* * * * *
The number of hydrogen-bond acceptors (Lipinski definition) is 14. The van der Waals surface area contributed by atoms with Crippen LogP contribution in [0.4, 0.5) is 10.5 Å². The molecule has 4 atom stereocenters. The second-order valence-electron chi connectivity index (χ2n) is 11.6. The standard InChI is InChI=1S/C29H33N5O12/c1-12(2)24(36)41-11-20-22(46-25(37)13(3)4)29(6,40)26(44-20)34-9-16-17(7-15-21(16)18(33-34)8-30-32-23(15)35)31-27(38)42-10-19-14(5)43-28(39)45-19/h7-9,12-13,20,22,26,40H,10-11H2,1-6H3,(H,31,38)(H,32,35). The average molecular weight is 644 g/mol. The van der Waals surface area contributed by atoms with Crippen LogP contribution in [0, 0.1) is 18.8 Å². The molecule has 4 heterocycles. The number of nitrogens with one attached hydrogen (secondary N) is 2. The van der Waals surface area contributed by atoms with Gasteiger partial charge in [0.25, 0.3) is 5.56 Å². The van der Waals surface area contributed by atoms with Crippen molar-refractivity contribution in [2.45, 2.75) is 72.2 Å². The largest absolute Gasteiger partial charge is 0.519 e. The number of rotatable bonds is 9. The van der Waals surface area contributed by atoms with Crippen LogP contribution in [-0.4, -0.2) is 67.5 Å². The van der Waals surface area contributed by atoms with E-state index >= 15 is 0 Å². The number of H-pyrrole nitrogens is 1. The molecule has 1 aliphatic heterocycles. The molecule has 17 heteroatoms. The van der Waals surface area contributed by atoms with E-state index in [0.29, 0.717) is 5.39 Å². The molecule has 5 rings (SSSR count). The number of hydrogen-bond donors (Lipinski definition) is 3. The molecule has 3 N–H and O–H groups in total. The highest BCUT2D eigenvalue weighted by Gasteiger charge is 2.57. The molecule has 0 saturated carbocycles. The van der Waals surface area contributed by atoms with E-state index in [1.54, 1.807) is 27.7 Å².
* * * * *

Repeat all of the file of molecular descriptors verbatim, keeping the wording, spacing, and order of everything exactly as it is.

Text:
The number of hydrogen-bond acceptors (Lipinski definition) is 14. The van der Waals surface area contributed by atoms with Crippen LogP contribution in [0.4, 0.5) is 10.5 Å². The molecule has 4 atom stereocenters. The second-order valence-electron chi connectivity index (χ2n) is 11.6. The standard InChI is InChI=1S/C29H33N5O12/c1-12(2)24(36)41-11-20-22(46-25(37)13(3)4)29(6,40)26(44-20)34-9-16-17(7-15-21(16)18(33-34)8-30-32-23(15)35)31-27(38)42-10-19-14(5)43-28(39)45-19/h7-9,12-13,20,22,26,40H,10-11H2,1-6H3,(H,31,38)(H,32,35). The average molecular weight is 644 g/mol. The van der Waals surface area contributed by atoms with Crippen LogP contribution in [0, 0.1) is 18.8 Å². The molecule has 4 heterocycles. The number of nitrogens with one attached hydrogen (secondary N) is 2. The van der Waals surface area contributed by atoms with Gasteiger partial charge in [0.25, 0.3) is 5.56 Å². The van der Waals surface area contributed by atoms with Crippen molar-refractivity contribution in [2.45, 2.75) is 72.2 Å². The largest absolute Gasteiger partial charge is 0.519 e. The number of rotatable bonds is 9. The van der Waals surface area contributed by atoms with Crippen LogP contribution in [-0.4, -0.2) is 67.5 Å². The van der Waals surface area contributed by atoms with E-state index >= 15 is 0 Å². The number of H-pyrrole nitrogens is 1. The molecule has 1 aliphatic heterocycles. The molecule has 17 heteroatoms. The van der Waals surface area contributed by atoms with E-state index in [0.29, 0.717) is 5.39 Å². The molecule has 5 rings (SSSR count). The number of hydrogen-bond donors (Lipinski definition) is 3. The molecule has 3 N–H and O–H groups in total. The highest BCUT2D eigenvalue weighted by Gasteiger charge is 2.57. The molecule has 0 saturated carbocycles. The van der Waals surface area contributed by atoms with E-state index in [1.54, 1.807) is 27.7 Å².